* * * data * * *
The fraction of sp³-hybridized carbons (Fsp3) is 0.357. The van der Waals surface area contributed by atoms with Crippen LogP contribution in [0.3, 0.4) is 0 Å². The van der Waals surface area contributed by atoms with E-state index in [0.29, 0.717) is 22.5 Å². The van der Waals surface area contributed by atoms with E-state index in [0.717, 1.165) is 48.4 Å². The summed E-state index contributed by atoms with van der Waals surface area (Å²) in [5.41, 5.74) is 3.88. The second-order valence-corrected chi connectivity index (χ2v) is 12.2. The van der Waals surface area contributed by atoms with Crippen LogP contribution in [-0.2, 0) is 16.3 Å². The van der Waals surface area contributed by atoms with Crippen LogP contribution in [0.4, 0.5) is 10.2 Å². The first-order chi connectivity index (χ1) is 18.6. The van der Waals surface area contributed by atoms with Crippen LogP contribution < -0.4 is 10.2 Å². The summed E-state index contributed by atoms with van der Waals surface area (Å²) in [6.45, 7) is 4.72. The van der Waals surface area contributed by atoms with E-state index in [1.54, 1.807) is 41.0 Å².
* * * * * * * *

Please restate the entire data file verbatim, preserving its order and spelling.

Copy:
The fraction of sp³-hybridized carbons (Fsp3) is 0.357. The van der Waals surface area contributed by atoms with Crippen LogP contribution in [0.3, 0.4) is 0 Å². The van der Waals surface area contributed by atoms with E-state index in [0.29, 0.717) is 22.5 Å². The van der Waals surface area contributed by atoms with E-state index in [0.717, 1.165) is 48.4 Å². The summed E-state index contributed by atoms with van der Waals surface area (Å²) in [5.41, 5.74) is 3.88. The second-order valence-corrected chi connectivity index (χ2v) is 12.2. The van der Waals surface area contributed by atoms with Crippen LogP contribution in [-0.2, 0) is 16.3 Å². The van der Waals surface area contributed by atoms with Crippen LogP contribution in [0.4, 0.5) is 10.2 Å². The first-order chi connectivity index (χ1) is 18.6. The van der Waals surface area contributed by atoms with Crippen LogP contribution < -0.4 is 10.2 Å². The summed E-state index contributed by atoms with van der Waals surface area (Å²) in [6.45, 7) is 4.72. The van der Waals surface area contributed by atoms with E-state index in [1.54, 1.807) is 41.0 Å².